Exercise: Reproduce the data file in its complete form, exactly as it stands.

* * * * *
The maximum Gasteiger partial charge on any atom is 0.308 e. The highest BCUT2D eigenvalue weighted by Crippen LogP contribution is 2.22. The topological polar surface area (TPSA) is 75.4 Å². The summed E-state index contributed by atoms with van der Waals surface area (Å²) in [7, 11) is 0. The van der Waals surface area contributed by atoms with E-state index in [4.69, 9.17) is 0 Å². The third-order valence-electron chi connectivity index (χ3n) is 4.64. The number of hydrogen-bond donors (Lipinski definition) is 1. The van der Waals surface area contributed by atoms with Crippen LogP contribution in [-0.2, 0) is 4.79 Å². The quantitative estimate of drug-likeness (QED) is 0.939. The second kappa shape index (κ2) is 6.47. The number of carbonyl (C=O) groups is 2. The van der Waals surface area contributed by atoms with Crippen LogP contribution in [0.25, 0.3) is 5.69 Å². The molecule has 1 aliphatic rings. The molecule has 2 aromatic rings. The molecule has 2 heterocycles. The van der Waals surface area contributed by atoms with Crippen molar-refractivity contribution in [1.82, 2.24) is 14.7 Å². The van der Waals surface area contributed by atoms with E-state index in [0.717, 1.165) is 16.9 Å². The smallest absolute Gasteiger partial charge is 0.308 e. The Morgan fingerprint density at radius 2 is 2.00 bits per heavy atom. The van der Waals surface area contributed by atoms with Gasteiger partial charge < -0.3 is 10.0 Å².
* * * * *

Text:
The maximum Gasteiger partial charge on any atom is 0.308 e. The highest BCUT2D eigenvalue weighted by Crippen LogP contribution is 2.22. The topological polar surface area (TPSA) is 75.4 Å². The summed E-state index contributed by atoms with van der Waals surface area (Å²) in [7, 11) is 0. The van der Waals surface area contributed by atoms with E-state index in [4.69, 9.17) is 0 Å². The third-order valence-electron chi connectivity index (χ3n) is 4.64. The number of hydrogen-bond donors (Lipinski definition) is 1. The van der Waals surface area contributed by atoms with Crippen LogP contribution in [-0.2, 0) is 4.79 Å². The quantitative estimate of drug-likeness (QED) is 0.939. The second kappa shape index (κ2) is 6.47. The number of carbonyl (C=O) groups is 2. The van der Waals surface area contributed by atoms with Crippen LogP contribution in [0.25, 0.3) is 5.69 Å². The molecule has 1 aliphatic rings. The molecule has 2 aromatic rings. The molecule has 2 heterocycles. The van der Waals surface area contributed by atoms with Crippen molar-refractivity contribution in [1.82, 2.24) is 14.7 Å². The van der Waals surface area contributed by atoms with E-state index in [0.717, 1.165) is 16.9 Å². The smallest absolute Gasteiger partial charge is 0.308 e. The Morgan fingerprint density at radius 2 is 2.00 bits per heavy atom. The van der Waals surface area contributed by atoms with Gasteiger partial charge < -0.3 is 10.0 Å².